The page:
More options for funeralsMinnesotans can grieve their dead without embalming them, and then invite neighbors and friends into their home for the funeral, under legislation Gov. Tim Pawlenty signed into law this week.
By: By John Myers, Forum Communications Co. , The Jamestown Sun
Minnesotans can grieve their dead without embalming them, and then invite neighbors and friends into their home for the funeral, under legislation Gov. Tim Pawlenty signed into law this week.
The change allows families to skip embalming and hold a public viewing or service up to four days after the death.
Until now, if anyone other than family and close friends attended, the state required the body to be embalmed.
The new law also allows children to be in the presence of an unembalmed body, which had been illegal, and expands the types of transportation that families can use to move bodies. The old law required the body be in the same space as the driver, essentially mandating use of a hearse.
“We had a lot of old laws on the books that were based on superstitions and inaccurate information,” said State Rep. Carolyn Laine, DFL-Columbia Heights, chief author of the bill. “We allowed some home funerals, but only for family and close friends. Well, now we can invite the not-so-close friends and skip the embalming.”
The law, which goes into effect Aug. 1, requires the body to be on dry ice if more than family will attend the service.
Leif Larsen, funeral director at Green-Larsen Funeral Home in International Falls and treasurer of the Minnesota Funeral Directors Association, said the changes are small and probably won’t spur any major move to home funerals.
“I’ve worked with families who wanted to participate in the process; everything from dressing their loved ones to fixing their hair. And we’ve had visitations in survivor homes,” Larsen said. “But that’s always been after we do the prep work, after embalming at the funeral home. … As far as home funerals, it’s not something we’re seeing up here. It’s a difficult enough time for survivors without having to worry about caring for the body. That could be pretty overwhelming to a lot of folks.”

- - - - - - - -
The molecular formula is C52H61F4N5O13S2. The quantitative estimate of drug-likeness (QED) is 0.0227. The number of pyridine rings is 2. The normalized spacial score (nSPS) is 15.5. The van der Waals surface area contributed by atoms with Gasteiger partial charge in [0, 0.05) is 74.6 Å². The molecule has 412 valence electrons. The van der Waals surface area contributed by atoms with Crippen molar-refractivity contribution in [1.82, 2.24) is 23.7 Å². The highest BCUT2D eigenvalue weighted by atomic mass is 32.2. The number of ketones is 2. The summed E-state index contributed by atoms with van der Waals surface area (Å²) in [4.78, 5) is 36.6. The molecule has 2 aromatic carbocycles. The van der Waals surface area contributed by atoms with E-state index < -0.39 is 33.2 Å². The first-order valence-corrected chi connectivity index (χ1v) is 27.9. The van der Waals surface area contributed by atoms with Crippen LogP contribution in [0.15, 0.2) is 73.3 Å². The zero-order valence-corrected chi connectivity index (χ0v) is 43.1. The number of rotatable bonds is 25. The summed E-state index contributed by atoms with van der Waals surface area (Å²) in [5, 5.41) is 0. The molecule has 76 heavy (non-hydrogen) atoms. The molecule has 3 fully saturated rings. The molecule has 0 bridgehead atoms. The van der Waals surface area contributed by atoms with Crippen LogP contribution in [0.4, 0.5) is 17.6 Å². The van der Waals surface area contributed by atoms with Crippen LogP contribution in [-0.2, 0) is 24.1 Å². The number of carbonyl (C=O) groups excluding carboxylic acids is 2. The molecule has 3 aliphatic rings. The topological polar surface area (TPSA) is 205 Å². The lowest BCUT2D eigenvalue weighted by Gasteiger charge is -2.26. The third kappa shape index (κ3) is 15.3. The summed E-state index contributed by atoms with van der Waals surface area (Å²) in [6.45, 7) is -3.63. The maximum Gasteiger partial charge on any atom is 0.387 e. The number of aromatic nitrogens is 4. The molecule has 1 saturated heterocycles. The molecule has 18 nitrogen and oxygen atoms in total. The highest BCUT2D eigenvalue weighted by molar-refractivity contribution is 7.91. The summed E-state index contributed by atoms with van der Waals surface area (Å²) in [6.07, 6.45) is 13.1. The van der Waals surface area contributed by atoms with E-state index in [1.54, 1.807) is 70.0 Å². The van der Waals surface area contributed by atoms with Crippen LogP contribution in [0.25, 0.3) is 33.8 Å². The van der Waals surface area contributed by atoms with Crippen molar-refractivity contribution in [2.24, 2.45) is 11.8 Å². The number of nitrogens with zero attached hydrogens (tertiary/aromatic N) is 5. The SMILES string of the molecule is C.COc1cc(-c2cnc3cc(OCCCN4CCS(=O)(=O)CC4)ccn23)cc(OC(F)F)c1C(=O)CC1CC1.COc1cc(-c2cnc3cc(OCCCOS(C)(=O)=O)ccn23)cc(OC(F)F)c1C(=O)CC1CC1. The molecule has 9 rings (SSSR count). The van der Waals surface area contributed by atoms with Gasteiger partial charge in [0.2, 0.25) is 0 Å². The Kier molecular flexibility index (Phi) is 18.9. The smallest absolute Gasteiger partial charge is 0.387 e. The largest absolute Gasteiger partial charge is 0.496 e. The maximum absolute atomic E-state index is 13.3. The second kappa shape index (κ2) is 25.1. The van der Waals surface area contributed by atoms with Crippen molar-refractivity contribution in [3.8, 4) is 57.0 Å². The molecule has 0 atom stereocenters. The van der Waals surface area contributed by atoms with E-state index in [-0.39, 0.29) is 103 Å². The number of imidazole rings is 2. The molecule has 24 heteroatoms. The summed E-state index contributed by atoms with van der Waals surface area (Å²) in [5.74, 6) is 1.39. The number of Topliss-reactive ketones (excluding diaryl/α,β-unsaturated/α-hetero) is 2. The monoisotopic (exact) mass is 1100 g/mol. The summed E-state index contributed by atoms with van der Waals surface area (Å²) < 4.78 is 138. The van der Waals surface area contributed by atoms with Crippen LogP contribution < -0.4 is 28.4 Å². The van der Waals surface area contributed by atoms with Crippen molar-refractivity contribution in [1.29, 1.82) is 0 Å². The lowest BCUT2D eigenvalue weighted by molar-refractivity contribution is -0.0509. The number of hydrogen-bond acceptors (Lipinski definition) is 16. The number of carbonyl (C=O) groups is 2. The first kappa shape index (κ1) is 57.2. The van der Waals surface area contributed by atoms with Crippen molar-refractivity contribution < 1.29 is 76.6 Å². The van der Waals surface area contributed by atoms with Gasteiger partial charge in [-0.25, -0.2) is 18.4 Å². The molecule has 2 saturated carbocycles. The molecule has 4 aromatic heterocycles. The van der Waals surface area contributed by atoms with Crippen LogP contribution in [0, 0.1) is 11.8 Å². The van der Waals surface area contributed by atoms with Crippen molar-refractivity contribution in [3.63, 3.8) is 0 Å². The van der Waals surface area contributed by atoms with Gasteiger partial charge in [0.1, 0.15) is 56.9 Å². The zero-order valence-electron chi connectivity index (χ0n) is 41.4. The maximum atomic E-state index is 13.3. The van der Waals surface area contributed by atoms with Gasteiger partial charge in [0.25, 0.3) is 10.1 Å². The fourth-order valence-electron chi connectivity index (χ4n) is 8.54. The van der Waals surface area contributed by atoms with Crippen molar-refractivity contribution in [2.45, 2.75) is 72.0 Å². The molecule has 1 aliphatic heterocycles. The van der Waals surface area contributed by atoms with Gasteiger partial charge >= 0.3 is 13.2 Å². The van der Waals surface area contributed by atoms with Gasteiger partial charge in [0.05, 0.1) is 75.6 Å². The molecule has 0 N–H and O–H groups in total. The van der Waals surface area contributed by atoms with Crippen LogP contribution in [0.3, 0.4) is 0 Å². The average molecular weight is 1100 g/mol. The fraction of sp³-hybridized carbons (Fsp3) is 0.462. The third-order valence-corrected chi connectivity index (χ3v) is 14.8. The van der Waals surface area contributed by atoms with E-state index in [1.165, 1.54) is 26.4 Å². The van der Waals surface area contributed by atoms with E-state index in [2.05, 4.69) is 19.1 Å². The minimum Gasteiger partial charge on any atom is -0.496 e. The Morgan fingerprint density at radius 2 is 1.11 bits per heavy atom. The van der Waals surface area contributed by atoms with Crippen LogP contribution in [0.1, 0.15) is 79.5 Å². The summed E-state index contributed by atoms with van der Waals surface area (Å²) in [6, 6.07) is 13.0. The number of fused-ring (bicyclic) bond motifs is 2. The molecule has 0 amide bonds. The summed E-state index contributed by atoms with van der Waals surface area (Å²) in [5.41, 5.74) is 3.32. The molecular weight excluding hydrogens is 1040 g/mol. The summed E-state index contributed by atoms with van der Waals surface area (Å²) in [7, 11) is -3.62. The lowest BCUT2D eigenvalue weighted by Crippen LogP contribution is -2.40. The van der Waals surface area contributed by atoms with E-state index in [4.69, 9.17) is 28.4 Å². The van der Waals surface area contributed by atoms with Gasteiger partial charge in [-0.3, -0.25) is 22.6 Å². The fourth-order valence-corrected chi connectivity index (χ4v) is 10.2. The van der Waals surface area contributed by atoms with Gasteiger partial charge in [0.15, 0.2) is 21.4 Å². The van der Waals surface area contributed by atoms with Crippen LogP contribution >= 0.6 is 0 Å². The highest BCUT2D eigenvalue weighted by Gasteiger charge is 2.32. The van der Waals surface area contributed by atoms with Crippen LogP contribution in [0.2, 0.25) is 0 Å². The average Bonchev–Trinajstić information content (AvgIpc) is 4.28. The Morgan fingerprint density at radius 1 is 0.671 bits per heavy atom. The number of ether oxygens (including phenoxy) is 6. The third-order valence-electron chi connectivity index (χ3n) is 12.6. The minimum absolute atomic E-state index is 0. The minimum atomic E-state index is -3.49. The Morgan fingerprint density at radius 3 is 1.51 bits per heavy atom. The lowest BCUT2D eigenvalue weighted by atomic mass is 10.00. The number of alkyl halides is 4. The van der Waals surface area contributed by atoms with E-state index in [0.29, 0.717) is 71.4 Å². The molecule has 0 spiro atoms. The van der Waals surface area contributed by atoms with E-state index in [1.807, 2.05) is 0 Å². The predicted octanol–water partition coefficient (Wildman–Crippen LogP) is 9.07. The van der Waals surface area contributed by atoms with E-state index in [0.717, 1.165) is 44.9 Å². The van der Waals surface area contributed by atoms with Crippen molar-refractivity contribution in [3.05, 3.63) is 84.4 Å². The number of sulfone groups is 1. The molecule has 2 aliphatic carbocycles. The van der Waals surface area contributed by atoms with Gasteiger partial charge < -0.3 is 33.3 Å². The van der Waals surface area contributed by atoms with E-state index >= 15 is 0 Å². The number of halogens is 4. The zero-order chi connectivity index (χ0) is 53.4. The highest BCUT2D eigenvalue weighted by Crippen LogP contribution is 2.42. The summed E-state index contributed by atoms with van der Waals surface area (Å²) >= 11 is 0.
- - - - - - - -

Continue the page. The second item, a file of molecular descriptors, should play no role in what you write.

The Minnesota Funeral Directors Association, which at first balked at the relaxed embalming regulations, eventually dropped their opposition and helped craft the final language, Laine said.
Under the new law the service must be on private property — such as a home, a funeral home or church — and can’t be in a park or on other public property.
Laine said few Minnesota families are choosing home funerals, maybe 1 percent, but that some people are choosing end-of-life gatherings in their homes and without embalming as either a personal, spiritual or environmental choice.
Laine said she was inspired to sponsor the legislation after attending a home funeral about five years ago, an experience she described deeply moving.
“We are with our loved ones right up to the point they die, and then we were made to feel obliged to get them out of the house as quickly as possible,” Laine said. “Now people can slow down and take their time and grieve naturally, like we did for centuries. We don’t need to be afraid of the dead.”
While Minnesota has generally lagged behind other states in making it easy for home-based funerals, this year’s bill advanced quickly, passing the Senate 50-13 and House 121-7. Laine said the key was testimony by the Michael Osterholm, director of the Center of Diseases Research and Policy at the University of Minnesota, that there was no public health or medical reason to demand that bodies be embalmed.
The Minnesota Department of Health also backed the changes.
“When Dr. Osterholm testified that it was pure myth that bodies somehow become infectious or diseased after death, that there is no health reason for embalming, the opposition pretty much faded away,” Laine said. “This is about giving people choice.”
John Myers is a reporter at the Duluth (Minn.) News Tribune, which is owned by
Forum Communications Co.